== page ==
Have you ever been to a hospital only to come across fascinating tools but don’t have a clue what they are used for? Well, it used to happen to me before I went to medical school, and I am sure we can all relate with this.
Mankind has benefited from the development of everyday tools that were once non-existent but are now almost irreplaceable. A clear example is the development of the smartphone, for many of us, we don’t even understand how we used phones that couldn’t take photos or let us play good games in the past. The medical world was not left behind in the development of tools, today, the life of health workers is a lot easier than it used to be, patients can now be catered for using awesome pieces of equipment that help with diagnosis and even treatment of many conditions.
In this article, we will be outlining 6 common hospital tools and explaining the function of each one.
Let’s dive right in:
This is perhaps the most famous. It has become an occupational symbol for doctors and nurses. As a matter of fact, many carry one around with them, a stethoscope can be easily found in the bag, car, home or even hanging on the neck of many health workers.
There’s even a funny history about its invention by a French physician who was uncomfortable placing his ears directly on the chest of a female patient (it was common for doctors to place their ears on the chest of patients to listen to their hearts and lungs).
Stethoscopes help doctors listen to different body sounds of patients. They can be used to check for heart sounds, lung sounds or even bowel sounds in the abdomen. They can also be used to check blood pressure manually with a sphygmomanometer. (I wrote a detailed stethoscope review, you can check it here.)
Nowadays, stethoscopes look a lot different from what they looked like shortly after being invented. Those days, they looked like trumpets, with one earpiece. Today, we even have digital stethoscopes that can pick up very low-frequency sounds and amplify them loud enough for doctors and patients to listen to. Some brands even come with functions like Bluetooth connectivity and sound recording.
This device is used to check blood pressure and comes in two types. The manual one and the digital one.
The type that is perhaps more popular in hospitals is the manual one. It often works with mercury. When a cuff is applied to the arm of a patient and then inflated, the pressure rises in the arm and hence cuts of blood supply at a certain pressure. A stethoscope is then used to identify certain sounds (Korotkoff sounds) which the health worker uses to determine what a person’s blood pressure is. The pressure is usually read off a calibrated gauge.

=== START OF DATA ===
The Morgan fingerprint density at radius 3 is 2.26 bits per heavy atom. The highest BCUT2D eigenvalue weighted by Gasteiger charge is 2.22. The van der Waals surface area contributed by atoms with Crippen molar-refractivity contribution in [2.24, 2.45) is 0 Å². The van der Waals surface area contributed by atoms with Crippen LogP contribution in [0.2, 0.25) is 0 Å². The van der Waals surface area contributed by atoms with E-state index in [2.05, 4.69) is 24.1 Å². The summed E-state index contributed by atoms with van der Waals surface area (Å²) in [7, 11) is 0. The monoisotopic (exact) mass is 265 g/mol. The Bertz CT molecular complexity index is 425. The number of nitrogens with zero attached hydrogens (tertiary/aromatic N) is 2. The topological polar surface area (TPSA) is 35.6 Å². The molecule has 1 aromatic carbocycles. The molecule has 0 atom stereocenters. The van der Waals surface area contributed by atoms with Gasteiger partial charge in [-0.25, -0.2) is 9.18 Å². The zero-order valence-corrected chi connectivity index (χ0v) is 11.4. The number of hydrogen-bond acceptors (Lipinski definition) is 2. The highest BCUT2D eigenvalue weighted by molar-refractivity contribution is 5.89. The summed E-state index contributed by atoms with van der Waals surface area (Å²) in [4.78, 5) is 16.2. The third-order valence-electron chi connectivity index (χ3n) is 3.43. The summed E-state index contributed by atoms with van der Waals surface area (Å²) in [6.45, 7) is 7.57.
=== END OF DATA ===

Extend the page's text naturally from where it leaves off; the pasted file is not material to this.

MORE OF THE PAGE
The digital one is fancier, it comes with an electronic screen, is battery or AC powered, and does not require the use of a stethoscope. Another interesting thing about digital ones is that they can be used at home alone without needing anyone’s assistance.
Blood pressure readings usually have two numbers separated by a ‘/’, looking like this: XX/YY.
The number on the left is called the systolic blood pressure (the blood pressure when the heart contracts) while the number on the right is the diastolic blood pressure (the blood pressure when the heart relaxes).
3. Pen Torch
One may wonder why this tool is on this list. But if you look carefully at your doctor’s table, you may see something that looks like a really big pen. It is a very vital tool for the assessment of patients.
It is used to examine the eyes (check for pupillary reflexes), it is also used to look at orifices like the mouth and nose. In the mouth, it can be used to check the gums, tongue, teeth, and tonsils. Tonsillitis is quite common, and you can not actually see a person’s tonsils clearly without illuminating them with a light source, preferably from a pen torch.
4. Measuring Tape
In medicine, accuracy and precision are very important. Whether it is to measure the size of a baby’s head to see how well the child is growing, to measure the abdomen of a pregnant woman to assess the baby’s development or to check the size of an abnormal swelling, measuring tapes are very necessary tools in a hospital or clinic.
In fact, you are very likely to see it out in the open if you visited an obstetrician during an antenatal clinic.
5. Reflex Hammer
It may not be the hammer you imagine and it isn’t used to break stuff. Rather, this unique tool has a firm or rubber head that is used to check for reflexes in the nervous system.
For instance, certain diseases like stroke and diabetes can cause problems in a person’s nervous system. Reflex hammers can be used to gently hit tendons that cross certain joints like the knee and ankle to see if the muscles will jerk under reflex. A common test that this device is used to check for is the knee-jerk reflex.
When you hear the word ‘oto’ in medicine, it usually refers to the ears. For example, otolaryngologists are doctors who specialize in treating the ears, nose, and throat. In the same vein, otoscopes are devices used to examine the ears.
They usually have a light source, handle and a lens through which a doctor can peep into the ear canal to view the eardrum (tympanic membrane).
They can be used to diagnose conditions like earwax blockage, otitis media and to investigate other hearing problems.